The reactor of the invention illustrated in FIG. 1 comprises a cathodic compartment (100) and an anodic compartment (200) separated by a semipermeable membrane (300), for instance an ion-exchange membrane. The cathodic compartment (100) comprises in its turn feed and discharge ducts (120, 121) for an electrolyte, preferably a sacrificial wine, and a cathode (110), for instance a steel or nickel mesh. The anodic compartment (200) comprises feed and discharge ducts (220, 221) for the wine to be treated, and an anode (210) consisting of a valve metal substrate, for instance of titanium, provided with a catalytic coating. Preferably, anode (210) has a surface provided with openings in order to favour the circulation of the liquid and has a corrugated geometry in order to maximise the contact surface with the bulk of wine to be treated: in the figure, there is shown an anode with an accordion geometry, but those skilled in the art will easily identify several types of corrugation with an equivalent technical effect. The reactor of the invention can also be equipped with electrical or redox potential probes for process control, not shown.

FIG. 2 shows two typical chromatographic spectra obtained by HPLC technique relative to a red wine before and after the maturation step. In curve (400), relative to a wine upon completion of the fermentation processes, peak (401) relative to free anthocyans is indicated; after the maturation step, curve (410) wherein such peak results absent is obtained, while in its place peak (411) relative to the correspondent addition and polymerisation products (polyphenolic pigments) appears. Such type of trend is very reproducible, in terms of peak positions, both in the case of natural and of electrochemical-type maturation processes.


A set of anodes in accordance with the invention were manufactured starting from a 0.5 mm thick titanium expanded sheet, corrugated according to an accordion geometry and activated with several types of catalytic coatings, obtained according to a prior art technique consisting of painting the titanium substrate with an activating solution of a noble metal precursor salt in multiple coats, carrying out an intermediate thermal decomposition step at 500° C. after each coat.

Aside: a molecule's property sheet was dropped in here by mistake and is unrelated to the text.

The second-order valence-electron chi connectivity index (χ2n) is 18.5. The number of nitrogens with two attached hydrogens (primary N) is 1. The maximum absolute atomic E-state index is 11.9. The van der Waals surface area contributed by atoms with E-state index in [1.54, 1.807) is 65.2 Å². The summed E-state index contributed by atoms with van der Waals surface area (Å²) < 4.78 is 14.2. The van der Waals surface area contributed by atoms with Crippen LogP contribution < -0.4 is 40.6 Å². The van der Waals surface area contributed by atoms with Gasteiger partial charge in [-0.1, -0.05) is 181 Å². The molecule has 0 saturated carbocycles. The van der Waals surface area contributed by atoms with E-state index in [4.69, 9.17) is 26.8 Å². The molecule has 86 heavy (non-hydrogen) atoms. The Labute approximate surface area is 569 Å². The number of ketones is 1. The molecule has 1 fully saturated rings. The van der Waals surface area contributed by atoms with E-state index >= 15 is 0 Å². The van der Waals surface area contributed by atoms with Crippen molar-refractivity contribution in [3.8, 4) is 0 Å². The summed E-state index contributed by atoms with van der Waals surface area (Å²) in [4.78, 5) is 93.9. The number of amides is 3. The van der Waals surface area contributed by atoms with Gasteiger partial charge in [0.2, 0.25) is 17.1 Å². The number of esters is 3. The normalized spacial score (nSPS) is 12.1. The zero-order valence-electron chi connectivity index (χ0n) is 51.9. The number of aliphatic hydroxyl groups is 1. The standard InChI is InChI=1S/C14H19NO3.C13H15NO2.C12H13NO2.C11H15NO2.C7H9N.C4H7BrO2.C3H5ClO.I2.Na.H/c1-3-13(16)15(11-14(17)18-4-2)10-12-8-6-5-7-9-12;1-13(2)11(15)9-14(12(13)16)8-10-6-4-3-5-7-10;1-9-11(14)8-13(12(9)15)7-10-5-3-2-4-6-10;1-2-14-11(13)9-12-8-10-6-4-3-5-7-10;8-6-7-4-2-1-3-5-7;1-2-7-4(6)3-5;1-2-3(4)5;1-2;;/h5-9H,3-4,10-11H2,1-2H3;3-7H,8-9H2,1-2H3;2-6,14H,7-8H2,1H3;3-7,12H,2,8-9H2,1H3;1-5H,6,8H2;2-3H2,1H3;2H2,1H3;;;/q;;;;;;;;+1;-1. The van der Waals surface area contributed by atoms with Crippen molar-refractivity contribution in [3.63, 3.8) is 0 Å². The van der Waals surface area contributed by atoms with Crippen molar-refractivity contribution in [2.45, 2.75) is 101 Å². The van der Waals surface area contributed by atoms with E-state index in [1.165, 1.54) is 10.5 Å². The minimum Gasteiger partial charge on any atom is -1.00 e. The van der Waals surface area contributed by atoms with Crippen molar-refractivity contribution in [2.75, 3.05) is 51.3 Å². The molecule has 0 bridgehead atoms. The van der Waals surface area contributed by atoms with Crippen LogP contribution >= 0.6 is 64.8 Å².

In particular, three different formulations were applied respectively containing platinum, ruthenium and iridium according to the following procedures:

    • sandblasting of the titanium expanded sheet with corundum and subsequent normalisation thermal treatment in air at 550° C. for two hours
    • etching in 20% HCl for about 20 minutes at boiling temperature
    • rinsing with deionised water and subsequent drying at 60° C.
    • manual painting in multiple cycles with precursor solution, with drying at 60° C. for 15 minutes and decomposition at 200° C. for 15 minutes after each cycle, until obtaining a loading of about 20 g/m2 of noble metal
    • final cooling in air

The activating solutions were prepared as follows:

    • mixing of an aqueous solution of H2PtCl6, containing 50 g/l of Pt, with 2-propanol until obtaining a 1:1 weight ratio of water to 2-propanol (platinum precursor).
    • mixing of an aqueous solution of RuCl3 (20% by weight Ru, with 5M acidity by addition of HCl) with an aqueous solution of TiCl3 (51.8 g/l of Ti, acidified with HCl) until obtaining a 55:45 weight ratio of Ti to Ru; addition of 2-propanol until obtaining a 1:10 weight ratio to water (ruthenium precursor).
    • mixing of an aqueous solution of H2IrCl6, containing 100 g/l of Ir, with 1M acidity by addition of HCl, with a solution of TaCl5 in concentrated HCl, 50 g/l of Ta (iridium precursor).

Titanium applied with the ruthenium precursor as well as tantalum applied with the iridium precursor have no particular catalytic activity but serve to impart stability to the coating, as known to those skilled in the art.

Each of the thus-obtained anodes, having a 1000 cm2 superficial area, was characterised in a reactor according to the illustration in FIG. 1 with an anodic 3 liter compartment. The reactor was fed at the anodic compartment with a red wine proceeding from the fermentation step and at the cathodic compartment with an electrolyte consisting of a sacrificial wine, which serves to maintain an osmotic equilibrium across the semipermeable separator. The characterisation tests were carried out at two distinct current densities, respectively 0.6 and 1.8 μA/cm2 for a few days, controlling the potential below 1 V. The process was also monitored through redox potential probes. After each treatment, organoleptic tests were performed according to codified norms, then a subsequent electrochemical treatment was carried out increasing the current so as to overcome the oxygen evolution potential, for the duration of one day. After this second treatment, a 15 day bottling was effected, subsequently repeating the organoleptic tests.

FIG. 3 shows the trend of potential recorded in the course of the first part of the characterisation; in particular, in abscissa are reported the days on line (DOL) and in ordinate the potentials relative to 0.6 μA/cm2 micro-currents with iridium (500), ruthenium (501), platinum (502) coating and 1.8 μA/cm2 micro-currents with iridium (503), ruthenium (504), platinum (505) coating.